Mathematics student and teacher, sequence enthusiast, and Yellow-Pig-seeker.
Some of my mathematical interests:
- Finite group theory
- Linear algebra
- Recreational math
- Programming in Mathematica
Memos to self
- in Cheb basis
- in Cheb basis
- Constant coefficients of each
- No. nonzero terms of each
Portolan numbers and Chebyshev Polynomials
Currently seeking solutions to the following equation (see A277402):
where are integers.
When , we get this pretty thing, which I think is new to the literature:
I conjecture that are the only solutions, but I don't have proof yet. Solutions occur when ,
Where is a Chebyshev polynomial of the first kind and is the minimal polynomial (over the integers) of .
Update 26 Nov.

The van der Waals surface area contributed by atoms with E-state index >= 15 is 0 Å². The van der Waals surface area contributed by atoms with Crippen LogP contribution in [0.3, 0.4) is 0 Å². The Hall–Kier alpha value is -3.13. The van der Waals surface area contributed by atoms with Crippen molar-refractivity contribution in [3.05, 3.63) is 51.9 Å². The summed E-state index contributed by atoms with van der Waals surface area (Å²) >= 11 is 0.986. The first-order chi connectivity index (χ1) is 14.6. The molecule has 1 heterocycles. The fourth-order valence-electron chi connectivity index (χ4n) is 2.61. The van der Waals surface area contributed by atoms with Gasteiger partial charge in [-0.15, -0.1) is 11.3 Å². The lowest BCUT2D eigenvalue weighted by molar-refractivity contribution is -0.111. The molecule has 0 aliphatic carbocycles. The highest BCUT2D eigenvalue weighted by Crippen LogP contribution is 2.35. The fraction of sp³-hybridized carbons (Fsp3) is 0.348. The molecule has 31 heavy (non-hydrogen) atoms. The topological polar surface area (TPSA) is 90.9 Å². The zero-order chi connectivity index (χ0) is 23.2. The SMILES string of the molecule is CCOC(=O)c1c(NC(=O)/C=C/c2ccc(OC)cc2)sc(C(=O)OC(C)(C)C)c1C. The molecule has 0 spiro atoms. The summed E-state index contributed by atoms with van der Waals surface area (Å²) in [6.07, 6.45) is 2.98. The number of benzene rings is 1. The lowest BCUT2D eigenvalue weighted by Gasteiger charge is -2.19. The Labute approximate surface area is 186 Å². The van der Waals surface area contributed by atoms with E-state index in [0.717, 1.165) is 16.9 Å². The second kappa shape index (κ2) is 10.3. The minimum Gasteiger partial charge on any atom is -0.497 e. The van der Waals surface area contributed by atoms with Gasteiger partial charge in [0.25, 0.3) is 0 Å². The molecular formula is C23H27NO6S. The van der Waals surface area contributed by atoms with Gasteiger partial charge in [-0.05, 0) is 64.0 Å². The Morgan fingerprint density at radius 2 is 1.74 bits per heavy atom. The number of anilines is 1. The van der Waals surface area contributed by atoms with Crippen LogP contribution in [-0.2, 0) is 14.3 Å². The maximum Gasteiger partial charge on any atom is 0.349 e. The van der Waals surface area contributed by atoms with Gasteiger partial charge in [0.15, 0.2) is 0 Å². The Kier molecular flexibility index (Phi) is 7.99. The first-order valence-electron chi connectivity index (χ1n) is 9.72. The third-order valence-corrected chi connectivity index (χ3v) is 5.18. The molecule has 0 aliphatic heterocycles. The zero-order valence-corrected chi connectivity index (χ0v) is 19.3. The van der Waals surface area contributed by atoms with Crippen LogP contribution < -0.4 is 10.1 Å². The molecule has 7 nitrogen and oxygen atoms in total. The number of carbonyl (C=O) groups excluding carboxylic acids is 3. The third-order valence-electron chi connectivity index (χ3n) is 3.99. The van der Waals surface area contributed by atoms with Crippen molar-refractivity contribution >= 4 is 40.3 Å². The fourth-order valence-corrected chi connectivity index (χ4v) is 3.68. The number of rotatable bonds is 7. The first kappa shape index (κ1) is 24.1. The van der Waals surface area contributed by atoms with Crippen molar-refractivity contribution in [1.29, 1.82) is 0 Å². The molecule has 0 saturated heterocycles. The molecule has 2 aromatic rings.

I've now proven the the conjecture, but using the Conway-Jones theory of trigonometric diophantine equations with no reference to Chebyshev polynomials. I must say, the eventual proof was kind of a let-down; I think the Chebyshev angle would show something deeper.
The portolan number is equal to the following:
- is the number of intersection points within the polygon,
- is the number of lines that end at opposite corners instead of on sides (I call these "vanishing endpoints"),
- for fixed (n,k) is the number of points on the interior where exactly i lines concur (),
- is the number of points on *border* of the polygon where exactly i lines concur. (i=1 means one line intersecting with an edge or corner)
- is the number of vanishing endpoints where, in addition, i lines concur. ().
For the case , for . It would be nice to know for which other n this is the case, as it simplifies the calculation immensely.